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is in substance this: It repre- To the suminary statement sents that God beheld all mankind of the doctrine above mentioned, through Adam's full imputed to there are several weighty objecthem as their sin, rendered obnor- tions. 1. The statement sig. ious to his eternal wrath, and ut- nifies that the reason why God terly unable to escape it ; that al- did not include, in his gracious though he saw no reason to extend purpose, the salvation of those favour to any of them, rather than who are to be finally excluded to all, yet he arbitrarily and abso. from heaven, is the offence of lutely determined to have mercy Adam. But although the conon a few only, leaving the far fused manner, in which some greater part under the dire neol8- Calvinistic writers have expresssity of perishing, for the offence of ed themselves, has given occatheir forefather Adam, committed sion for such a statement, we long before they had a being: This utterly reject it. The supposi. is the light in which the doctrine tion, that the guilt of Adam's is exhibited by Whitby, its abiest sin'is transferred to his posteropposer.

ity, is deemed an absurdity too To all who are in any meas- palpable to need refutation. The ure acquainted with controvers connexion between the first man sy, it must have frequently oca and his descendants, though excurred, that men of subtle minds ceedmgly important in its nature can, by the assistance of pers and consequences, implied nothverse misstatement, very easily ing inconsistent with the nature distort and entangle a moral or of things, or with the unchange, theological subject; and that able rule of righteousness. But much care and labour are often on this particular subject, which necessary to unravel the per- has been so ably and satisfactoplexity, and present the subject rily treated by Edwards and othin a fair and unexceptionable ers, I shall not enlarge.'....... light. The misstatements fre- 2. The statement given of quently made of the doctrine of the doctrine intimates, that the election are involved in difficul- moral condition of mankind is ties peculiarly hard to be remov- rather unfortunate, than crimed, and very hurtful to unwary inal ; that future punishment minds, because they contain an will be the effect of sad necessiimposing compound. Part of ty, rather than of voluntary the ideas really contained in the transgression; an unavoidable doctrine are united with others, evil, rather than a just recomwhich are foreign and heteroge- pense. Here our complaint of Deous. So many ideas of the misrepresentation might be urga former kind are introduced, as ed very strongly. may lead one to suppose that the 3. In such a statement, as that statement exhibits the real doc- now under consideration, it is trine in its own form ; and yet signified, that God's decree of so many of the latter are inter- election was arbitrary, or that he woven, as to give the whole the had no proper reason for it, aside appearance of absurdity and from mere will.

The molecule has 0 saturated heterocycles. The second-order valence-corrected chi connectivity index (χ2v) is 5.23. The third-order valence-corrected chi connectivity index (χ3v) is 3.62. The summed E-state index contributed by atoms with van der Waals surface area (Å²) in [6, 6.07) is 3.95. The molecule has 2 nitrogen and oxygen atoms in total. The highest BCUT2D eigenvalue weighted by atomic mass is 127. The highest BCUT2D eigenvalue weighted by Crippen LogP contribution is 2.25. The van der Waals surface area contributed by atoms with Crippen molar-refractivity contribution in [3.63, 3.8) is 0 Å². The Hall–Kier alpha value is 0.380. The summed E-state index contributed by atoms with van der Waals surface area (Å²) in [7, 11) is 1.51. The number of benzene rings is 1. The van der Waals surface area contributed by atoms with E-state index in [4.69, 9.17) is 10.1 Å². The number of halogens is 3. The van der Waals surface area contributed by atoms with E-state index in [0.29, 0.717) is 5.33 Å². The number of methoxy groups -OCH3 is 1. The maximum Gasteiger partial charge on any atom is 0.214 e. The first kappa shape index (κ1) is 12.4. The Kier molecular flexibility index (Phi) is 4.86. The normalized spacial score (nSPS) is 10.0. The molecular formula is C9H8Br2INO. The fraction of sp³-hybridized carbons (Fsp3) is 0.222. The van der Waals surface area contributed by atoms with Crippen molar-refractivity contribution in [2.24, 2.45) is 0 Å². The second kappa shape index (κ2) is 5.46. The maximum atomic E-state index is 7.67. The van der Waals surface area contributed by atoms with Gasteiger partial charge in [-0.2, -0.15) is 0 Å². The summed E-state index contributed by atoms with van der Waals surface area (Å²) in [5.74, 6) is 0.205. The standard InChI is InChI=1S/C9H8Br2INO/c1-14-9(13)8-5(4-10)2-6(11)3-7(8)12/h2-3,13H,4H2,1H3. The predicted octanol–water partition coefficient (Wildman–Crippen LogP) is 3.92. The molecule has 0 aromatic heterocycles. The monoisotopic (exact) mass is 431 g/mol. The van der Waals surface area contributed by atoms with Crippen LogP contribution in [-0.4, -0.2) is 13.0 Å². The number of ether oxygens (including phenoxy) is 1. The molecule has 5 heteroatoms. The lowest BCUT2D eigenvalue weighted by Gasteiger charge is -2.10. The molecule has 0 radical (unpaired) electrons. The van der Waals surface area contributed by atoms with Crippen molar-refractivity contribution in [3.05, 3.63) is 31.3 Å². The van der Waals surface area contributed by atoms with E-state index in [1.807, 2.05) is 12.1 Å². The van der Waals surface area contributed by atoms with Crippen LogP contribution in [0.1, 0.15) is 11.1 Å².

Here we reerror.

peat the charge of misstatement.